I arrive late in the afternoon, only to find a small village with one family market (and no, NOT a 7 Eleven!), a guesthouse with a total of 2 (!) rooms and an attached restaurant, consisting of 1 table and 3 chairs. Unfortunately, both rooms are occupied already. And now, what next? The sun will go down in about one hour, and my eyes, unfortunately, are nearly useless in the nighttime. And NO way of traveling those tracks in the darkness, anyway! Well, desperate situations require unusual measures, right? Just outside Ban Wat Chan there is a royal forest development project. Sure they must have some sort of accomodation for their visitors or workers? And yes, although they are very surprised to see a farang showing up and asking for it, they offer me to stay in one of their (rather basic) bungalows for a very decent amount. Long (even hot!) shower, dinner, lots of water and one beer, and I am done for the day!

Day 2:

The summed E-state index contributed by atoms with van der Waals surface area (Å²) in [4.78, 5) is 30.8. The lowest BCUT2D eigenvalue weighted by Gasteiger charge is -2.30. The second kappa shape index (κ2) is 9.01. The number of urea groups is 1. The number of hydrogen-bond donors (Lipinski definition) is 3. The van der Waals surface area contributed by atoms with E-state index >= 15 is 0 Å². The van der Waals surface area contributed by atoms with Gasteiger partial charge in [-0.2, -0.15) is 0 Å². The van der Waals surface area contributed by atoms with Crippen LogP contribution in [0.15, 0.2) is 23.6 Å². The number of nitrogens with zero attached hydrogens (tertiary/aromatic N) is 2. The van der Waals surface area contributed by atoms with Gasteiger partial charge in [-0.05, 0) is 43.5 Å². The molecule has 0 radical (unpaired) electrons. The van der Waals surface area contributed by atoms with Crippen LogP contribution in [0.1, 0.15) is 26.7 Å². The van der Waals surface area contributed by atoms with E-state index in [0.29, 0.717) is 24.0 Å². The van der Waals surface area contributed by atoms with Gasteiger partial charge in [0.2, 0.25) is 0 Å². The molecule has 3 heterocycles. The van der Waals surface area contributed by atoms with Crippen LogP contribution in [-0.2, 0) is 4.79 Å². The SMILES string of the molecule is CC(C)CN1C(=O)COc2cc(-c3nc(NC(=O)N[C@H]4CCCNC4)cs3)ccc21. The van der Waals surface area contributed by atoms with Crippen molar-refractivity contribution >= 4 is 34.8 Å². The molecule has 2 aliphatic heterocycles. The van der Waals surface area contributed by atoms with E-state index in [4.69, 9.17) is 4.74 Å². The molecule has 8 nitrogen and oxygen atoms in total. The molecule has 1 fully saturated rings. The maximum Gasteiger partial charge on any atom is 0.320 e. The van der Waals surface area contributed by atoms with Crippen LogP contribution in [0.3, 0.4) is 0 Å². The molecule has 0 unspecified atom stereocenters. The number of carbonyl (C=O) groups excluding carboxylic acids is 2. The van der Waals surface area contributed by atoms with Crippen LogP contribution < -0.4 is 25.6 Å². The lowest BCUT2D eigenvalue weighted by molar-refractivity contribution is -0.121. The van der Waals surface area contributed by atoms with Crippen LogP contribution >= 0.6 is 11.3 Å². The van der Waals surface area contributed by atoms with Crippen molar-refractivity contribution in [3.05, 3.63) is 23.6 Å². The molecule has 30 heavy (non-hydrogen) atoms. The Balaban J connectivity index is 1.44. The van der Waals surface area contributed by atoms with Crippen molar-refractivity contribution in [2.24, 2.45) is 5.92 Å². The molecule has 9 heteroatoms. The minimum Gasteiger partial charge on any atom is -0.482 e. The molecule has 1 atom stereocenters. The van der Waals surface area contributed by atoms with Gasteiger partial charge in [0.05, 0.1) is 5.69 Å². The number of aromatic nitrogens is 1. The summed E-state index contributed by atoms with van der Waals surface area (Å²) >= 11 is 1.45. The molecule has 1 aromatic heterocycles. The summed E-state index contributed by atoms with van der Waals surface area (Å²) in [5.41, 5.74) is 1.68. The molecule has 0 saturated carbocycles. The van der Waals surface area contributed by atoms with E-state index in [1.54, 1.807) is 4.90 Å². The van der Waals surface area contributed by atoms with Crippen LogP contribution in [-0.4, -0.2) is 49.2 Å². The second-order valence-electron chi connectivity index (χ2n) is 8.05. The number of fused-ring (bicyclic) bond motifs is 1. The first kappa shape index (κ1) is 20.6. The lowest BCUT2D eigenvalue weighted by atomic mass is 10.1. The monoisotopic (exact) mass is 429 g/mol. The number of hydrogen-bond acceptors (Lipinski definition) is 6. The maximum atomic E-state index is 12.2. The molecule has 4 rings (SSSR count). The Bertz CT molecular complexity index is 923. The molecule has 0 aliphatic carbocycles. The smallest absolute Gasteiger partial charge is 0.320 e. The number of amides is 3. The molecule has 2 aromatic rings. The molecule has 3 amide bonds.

Early in the morning I continue my trip, and higher and higher the road leads into the mountains, and down again, and up again, geting steeper and narrower all the time. The needle of my compass shows northwestern directions most of the time. Well, that is what we call a direct connection! The countryside I am passing must be one of the most remote regions in Thailand, mountains and pine forests as far as the eye can see, and only a few rice fields and fruit plantations in the few valleys along the way. Unfortunately, the track is getting worse and worse. The last rainy season has washed out huge pottholes and rocks, and, combined with extreme slopes, I find myself using first gear most of the time. This will be a looong day, with more than 80 kilometers of dirt track still remaining! To remind you, I am traveling with my old 110cc streetbike, and carrying full luggage for half a year of traveling!